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UK delays mmWave spectrum sale due to Vodafone/Three merger

Ofcom has firmed up its plans to sell off mmWave spectrum for mobile services, but will hold off until it has made a call on the proposed merger between Vodafone and Three UK.

Mary Lennighan

September 28, 2023

3 Min Read
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Ofcom has firmed up its plans to sell off mmWave spectrum for mobile services, but will hold off until it has made a call on the proposed merger between Vodafone and Three UK.

It’s anyone’s guess exactly how long the Competition and Markets Authority (CMA) will take to decide on the potential impact of the Vodafone/Three tie-up, announced in June. No one’s expecting an uncharacteristically quick decision there; at present we’re looking at about another year. That said, given the time Ofcom has taken cogitating on its options for mmWave to date, the competition body’s speed – or lack thereof – can hardly be seen as an obstacle to the allocation of the airwaves.

Almost a year after it began a consultation into the matter, Ofcom in March announced that it would make 6 GHz of frequencies in the 26 GHz and 40 GHz bands available for mobile, including 5G. It outlined plans to auction off citywide licences, while awarding highly localised licences on a first come, first served basis under the shared access licensing framework. And put that idea out to consultation.

Having mulled further, the regulator has now announced that it will go ahead with that plan. It will award 15-year, citywide licences in both bands in 68 major towns and cities across the UK by auction. It will also assign much more localised licences – within those same cities and elsewhere in the UK where deployments are likely to be sparser – to those who are quickest to request them.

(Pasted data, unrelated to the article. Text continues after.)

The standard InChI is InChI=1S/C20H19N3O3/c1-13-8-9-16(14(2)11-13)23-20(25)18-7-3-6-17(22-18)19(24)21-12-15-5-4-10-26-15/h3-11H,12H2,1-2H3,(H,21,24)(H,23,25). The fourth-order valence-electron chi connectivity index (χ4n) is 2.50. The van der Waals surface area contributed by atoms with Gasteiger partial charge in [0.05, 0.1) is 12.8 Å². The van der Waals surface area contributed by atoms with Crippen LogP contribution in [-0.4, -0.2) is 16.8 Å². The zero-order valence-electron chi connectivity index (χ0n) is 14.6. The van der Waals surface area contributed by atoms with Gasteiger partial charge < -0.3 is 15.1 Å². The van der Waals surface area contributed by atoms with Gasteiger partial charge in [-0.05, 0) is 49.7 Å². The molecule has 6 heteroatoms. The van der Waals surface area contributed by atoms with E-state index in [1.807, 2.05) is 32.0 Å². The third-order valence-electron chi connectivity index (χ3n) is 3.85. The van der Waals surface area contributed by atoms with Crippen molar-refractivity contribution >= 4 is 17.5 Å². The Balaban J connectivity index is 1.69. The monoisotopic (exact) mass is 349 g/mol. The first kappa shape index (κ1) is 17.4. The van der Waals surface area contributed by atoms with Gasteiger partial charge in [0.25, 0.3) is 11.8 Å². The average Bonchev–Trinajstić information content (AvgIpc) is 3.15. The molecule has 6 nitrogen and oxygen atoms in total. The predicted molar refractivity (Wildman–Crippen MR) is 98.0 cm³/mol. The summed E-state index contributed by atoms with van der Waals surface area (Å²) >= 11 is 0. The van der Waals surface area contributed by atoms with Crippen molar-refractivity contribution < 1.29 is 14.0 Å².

It will make the 26 GHz shared access licences available early next year, it said. But, “to avoid the risk of an inefficient allocation of spectrum,” the auction will have to wait until the CMA rules on Vodafone/Three. That makes sense.

Ofcom said it will publish a statement and further consultation – yup, another one – on the design of the auction later this year. That does not mean a CMA ruling is imminent though. Ofcom expects the watchdog to decide on the merger in September 2024, although these things often take longer than planned, so we’ll take that date with a pinch of salt at this stage.

While Ofcom has made it clear that the auction process will begin in the final quarter of calendar 2024 at the earliest, realistically it will likely be 2025 before the UK sees a mmWave spectrum auction.

Well, that’s not strictly true. Some of the UK’s major mobile operators are already using the 40 GHz band, having won the spectrum at auction in 2008. Three holds frequencies in its own right as well as via its MBNL joint venture with EE, as does managed networks specialist MLL. Those licences can only be used for fixed services though. The bulk of those licences will be revoked in June 2028.

As far as 26 GHz is concerned, we have seen some auctions across Europe of late, but we’re not talking big money proceeds for state coffers. Spain raised €36 million in its 26 GHz auction late last year, for example.

So while this is an interesting time with regard to spectrum allocation in the UK, we’re not expecting major headlines or too much hype. And we’re not expecting anything to happen particularly quickly.

 

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About the Author(s)

Mary Lennighan

Mary has been following developments in the telecoms industry for more than 20 years. She is currently a freelance journalist, having stepped down as editor of Total Telecom in late 2017; her career history also includes three years at CIT Publications (now part of Telegeography) and a stint at Reuters. Mary's key area of focus is on the business of telecoms, looking at operator strategy and financial performance, as well as regulatory developments, spectrum allocation and the like. She holds a Bachelor's degree in modern languages and an MA in Italian language and literature.

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